Land of Hope and Technology February 2016 - Page 14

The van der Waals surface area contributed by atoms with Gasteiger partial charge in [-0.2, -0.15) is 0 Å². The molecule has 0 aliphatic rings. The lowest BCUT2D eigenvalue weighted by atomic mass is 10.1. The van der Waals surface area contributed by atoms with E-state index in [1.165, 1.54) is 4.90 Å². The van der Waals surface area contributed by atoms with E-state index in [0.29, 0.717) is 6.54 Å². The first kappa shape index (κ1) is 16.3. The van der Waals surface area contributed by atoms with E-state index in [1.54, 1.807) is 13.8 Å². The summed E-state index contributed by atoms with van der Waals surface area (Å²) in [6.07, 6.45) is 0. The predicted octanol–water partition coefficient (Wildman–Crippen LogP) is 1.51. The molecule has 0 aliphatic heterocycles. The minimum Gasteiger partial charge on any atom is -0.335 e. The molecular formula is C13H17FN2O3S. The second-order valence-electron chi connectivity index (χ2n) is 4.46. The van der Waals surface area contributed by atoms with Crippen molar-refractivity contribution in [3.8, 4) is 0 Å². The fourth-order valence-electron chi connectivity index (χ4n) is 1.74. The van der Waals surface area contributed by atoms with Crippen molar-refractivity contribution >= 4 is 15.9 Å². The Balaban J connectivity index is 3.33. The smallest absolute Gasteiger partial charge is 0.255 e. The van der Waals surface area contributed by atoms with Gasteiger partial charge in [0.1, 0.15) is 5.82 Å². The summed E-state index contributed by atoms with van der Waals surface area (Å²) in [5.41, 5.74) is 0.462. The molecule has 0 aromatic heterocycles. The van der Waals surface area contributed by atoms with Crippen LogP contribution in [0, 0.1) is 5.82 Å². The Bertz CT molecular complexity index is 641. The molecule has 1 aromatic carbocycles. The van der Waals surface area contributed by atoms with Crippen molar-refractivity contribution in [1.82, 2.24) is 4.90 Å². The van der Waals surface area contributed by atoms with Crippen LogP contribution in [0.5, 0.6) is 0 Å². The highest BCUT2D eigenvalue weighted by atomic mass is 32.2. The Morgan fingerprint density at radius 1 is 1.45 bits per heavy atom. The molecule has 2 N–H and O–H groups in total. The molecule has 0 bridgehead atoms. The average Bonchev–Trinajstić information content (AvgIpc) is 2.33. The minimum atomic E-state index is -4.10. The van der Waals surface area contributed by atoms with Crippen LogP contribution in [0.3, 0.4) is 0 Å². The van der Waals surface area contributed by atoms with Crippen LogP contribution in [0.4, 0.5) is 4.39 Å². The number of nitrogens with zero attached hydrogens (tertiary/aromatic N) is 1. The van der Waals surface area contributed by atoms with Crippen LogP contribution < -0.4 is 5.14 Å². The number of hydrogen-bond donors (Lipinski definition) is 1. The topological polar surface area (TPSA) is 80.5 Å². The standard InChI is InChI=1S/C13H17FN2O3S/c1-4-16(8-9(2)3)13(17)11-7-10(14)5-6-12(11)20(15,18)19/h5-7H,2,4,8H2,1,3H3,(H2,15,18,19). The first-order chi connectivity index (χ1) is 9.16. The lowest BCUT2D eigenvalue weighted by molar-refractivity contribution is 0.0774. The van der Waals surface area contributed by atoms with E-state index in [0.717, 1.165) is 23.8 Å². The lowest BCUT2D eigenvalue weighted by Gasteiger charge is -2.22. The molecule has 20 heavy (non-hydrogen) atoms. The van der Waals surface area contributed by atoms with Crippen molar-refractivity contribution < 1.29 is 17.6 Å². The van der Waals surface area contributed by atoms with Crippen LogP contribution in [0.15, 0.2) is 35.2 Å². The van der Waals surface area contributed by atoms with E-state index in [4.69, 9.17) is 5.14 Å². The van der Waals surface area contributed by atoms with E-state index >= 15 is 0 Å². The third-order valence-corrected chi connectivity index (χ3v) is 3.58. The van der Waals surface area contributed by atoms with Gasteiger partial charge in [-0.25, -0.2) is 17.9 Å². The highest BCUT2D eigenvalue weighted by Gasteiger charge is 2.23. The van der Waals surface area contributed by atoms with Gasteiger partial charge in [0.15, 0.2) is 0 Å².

ISSUE 1 What’s new? But there is something new. This chapter has already hinted at it. Open up your nasal passages and inhale the aroma. You will pick up the scent best of all if you stand in parts of London, but there are clusters scattered across Britain. They exist in Manchester, Bristol, Cambridge and Brighton, for example, across the border to the north hubs are emerging in Scotland. The fragrance is strong in other regions too. So what is the bouquet to which I refer? It is the tantalising smell of energy, of entrepreneurial spirit? Open up the rest of your senses, and you will hear the new hum of digital industry, the sight of entrepreneurs, many of whom are from the millennial generation, their enterprise touching your life in many ways, the taste of prosperity. The evidence of this revolution is growing. Take as an example the Global Entrepreneurism Index. This ranks countries across the world by their order of entrepreneurism. The index takes into account attitudes of entrepreneurs – looking at such measures as fear of failure, abilities – including quality of human resources – and aspirations. The UK was the fourth most entrepreneurial country in the world. For the version of the index published in 2015, the UK was in fourth place, behind the US, Canada and Australia. The really encouraging bit is this: In 2012, the UK was in 12th place. So that was quite an improvement. If there is something in the air that has changed in the UK, making the country more entrepreneurial, it would seem that this change has occurred in this decade. You may be interested to note that while the UK scores highly for ability in this entrepreneurial index, it sits in a lowly 16th place for aspiration. The Global Entrepreneurism Index report, stated: “The UK’s strongest pillar is competition, followed by human capital and opportunity start-up, suggesting that the UK’s greatest strengths are in ability. The UK also exhibits strengths in attitudes, whereas many of its aspirations pillars show relative softness. Overall, therefore, the UK appears to have some catching up to do in terms of improving the ambitions and aspirations of its start-ups. The most notable aspect remains the overall evenness of the UK’s entrepreneurial profile.” You could put it another way: Good at startups, less good at risk capital and creating technology giants. Meanwhile, the Global Innovation Index of 2014 had the UK sitting in second place, behind only Switzerland. In 2011, the UK was in 10th place. 2014 saw the highest number of new companies being formed in the UK ever Other data shows that 2014 saw the highest number of new companies being formed in the UK ever. In total 581,000 companies were formed, compared to 526,000 the year before and 484,000 the year before that. According to the Connected World Survey, from Boston Consulting, the internet economy accounts for 8.3 per cent of UK GDP, the highest percentage across the G20. But, the most staggering change to occur in the UK in recent years relates to the explosion in a support network for entrepreneurs. It has